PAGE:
Last year, we were all forced to take a break. Due to COVID-19, the unimaginable happened – the world stood still for a few months, or so it felt. For the first time in the 16-year-long history of the Elizabeth Neuffer Fellowship, no one was able to complete the program.
The plague is far from over, but the world is learning how to function in this new reality – and so are we. Taking all necessary precautions, the fellowship is back on track, and this year, I’m the lucky fellow – a surreal fact I’m still getting my head around. My name is Ada Petriczko and I’m a human rights’ journalist from Poland. Over the next 7 months, I will be reporting to you from Boston and New York, where I am conducting journalism interviews at the Boston Globe and the New York Times, while also working as a research associate at MIT. My focus, as always, is on women’s rights and the manifold ways in which governments and communities try to silence women.
The first month of the fellowship has been a rollercoaster of changes and emotions. I moved continents and started to acclimatize at my new workplaces. Everything felt foreign and familiar at the same time. Foreign – as it was pretty much my first time in the US (safe for an awesome but brief reporting trip to the Sundance Film Festival a few years back, which I recall through the haze of jetlag). Familiar – because in Europe we are immersed in American culture, reluctant as we may be to admit it. During my first weeks in Boston, I was in a state of perpetual deja vu, as if I had already seen this place somewhere (most likely on the big screen).
But before settling in Boston – my home for the next months – I spent a week in Washington DC, where the IWMF headquarters is based. And my friends, it was not a bad week.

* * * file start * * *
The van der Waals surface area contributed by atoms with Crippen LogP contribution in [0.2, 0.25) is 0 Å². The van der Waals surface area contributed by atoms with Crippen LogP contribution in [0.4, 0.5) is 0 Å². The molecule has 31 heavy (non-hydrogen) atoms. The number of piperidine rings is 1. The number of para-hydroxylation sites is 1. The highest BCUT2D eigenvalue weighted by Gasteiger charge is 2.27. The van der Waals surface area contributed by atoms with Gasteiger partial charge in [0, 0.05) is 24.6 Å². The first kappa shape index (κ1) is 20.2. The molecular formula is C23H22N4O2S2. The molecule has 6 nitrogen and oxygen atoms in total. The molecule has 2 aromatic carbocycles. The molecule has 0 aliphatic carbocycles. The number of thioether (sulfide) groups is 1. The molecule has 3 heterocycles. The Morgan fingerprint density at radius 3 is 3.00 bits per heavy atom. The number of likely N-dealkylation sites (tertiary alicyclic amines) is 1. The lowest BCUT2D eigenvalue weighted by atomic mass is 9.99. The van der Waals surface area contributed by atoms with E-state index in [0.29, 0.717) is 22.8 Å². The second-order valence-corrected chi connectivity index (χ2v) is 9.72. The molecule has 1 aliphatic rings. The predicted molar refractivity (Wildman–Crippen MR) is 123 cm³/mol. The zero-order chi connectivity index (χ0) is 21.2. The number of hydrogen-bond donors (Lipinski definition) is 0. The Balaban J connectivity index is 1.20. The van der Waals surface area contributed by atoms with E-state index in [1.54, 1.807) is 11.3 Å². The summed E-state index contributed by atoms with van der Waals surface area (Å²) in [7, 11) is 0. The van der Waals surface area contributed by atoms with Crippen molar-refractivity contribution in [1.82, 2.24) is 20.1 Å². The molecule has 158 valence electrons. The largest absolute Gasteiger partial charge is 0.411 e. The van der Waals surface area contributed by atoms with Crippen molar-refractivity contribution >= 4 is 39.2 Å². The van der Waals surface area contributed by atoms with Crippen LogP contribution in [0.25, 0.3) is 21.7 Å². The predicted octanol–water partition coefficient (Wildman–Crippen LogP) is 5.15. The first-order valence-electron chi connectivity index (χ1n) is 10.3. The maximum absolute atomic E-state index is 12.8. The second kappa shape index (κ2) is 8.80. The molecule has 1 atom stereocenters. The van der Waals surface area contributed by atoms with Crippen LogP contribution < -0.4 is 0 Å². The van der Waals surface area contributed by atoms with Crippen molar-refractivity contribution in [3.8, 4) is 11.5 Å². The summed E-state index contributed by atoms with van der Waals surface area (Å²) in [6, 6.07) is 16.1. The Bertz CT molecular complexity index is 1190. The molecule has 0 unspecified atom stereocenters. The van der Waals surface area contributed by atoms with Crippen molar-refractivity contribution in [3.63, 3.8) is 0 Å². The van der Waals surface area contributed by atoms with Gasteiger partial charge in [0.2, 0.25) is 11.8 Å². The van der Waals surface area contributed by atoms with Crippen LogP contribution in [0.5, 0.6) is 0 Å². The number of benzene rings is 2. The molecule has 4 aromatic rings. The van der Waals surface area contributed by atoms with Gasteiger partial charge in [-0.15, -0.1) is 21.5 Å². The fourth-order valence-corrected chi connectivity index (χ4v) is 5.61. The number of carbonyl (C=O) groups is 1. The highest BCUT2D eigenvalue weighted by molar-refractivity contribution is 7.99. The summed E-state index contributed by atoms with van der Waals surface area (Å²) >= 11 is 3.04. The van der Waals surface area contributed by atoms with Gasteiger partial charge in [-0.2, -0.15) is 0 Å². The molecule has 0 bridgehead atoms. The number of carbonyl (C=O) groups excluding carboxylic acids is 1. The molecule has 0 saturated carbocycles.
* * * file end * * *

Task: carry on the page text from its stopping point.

My first stop was the powerhouse that is the IWMF. After months of speaking virtually, it was great to meet everyone in person. No longer pixels but people of flesh and blood, we spent the whole day together, which instantly made me feel more at home in the US.
I also had the opportunity to connect with the DC-based media outlets and NGOs I would like to work with in the future. I met with the editors of The Atlantic, The Washington Post, NPR, National Geographic and The Intercept. I’ve also spoken to the representatives of Oxfam, The Malala Fund and The National Organization of Women. Unfortunately, most of the meetings were virtual (damn you, Delta). At first, I was nervous, because in my mind the word “networking” resided dangerously close to “small talk”. But yet again I was reminded that networking is basically speaking to kind and thoughtful people who are passionate about the same issues as me, and figuring out how we could collaborate. I loved each one of these talks.
Last but not the least, I got to be a proper tourist in Washington. I had the afternoons to myself, walking for hours and exploring the diverse food scene of the city (whenever in DC, go Ethiopian folks). I was high on the novelty of everything around me (dear beginnings, why do you have to end?) Taking advantage of the fact that all of the 17 Smithsonian Museums are free, I spent hours geeking on an insane amount of free art at the National Portrait Gallery and The American Art Museum. I also visited the powerful African American History Museum, which is a must-see for anyone trying to understand the complex social history of this country.
I left DC feeling relaxed, inspired and ready for my next stop and new home: Boston.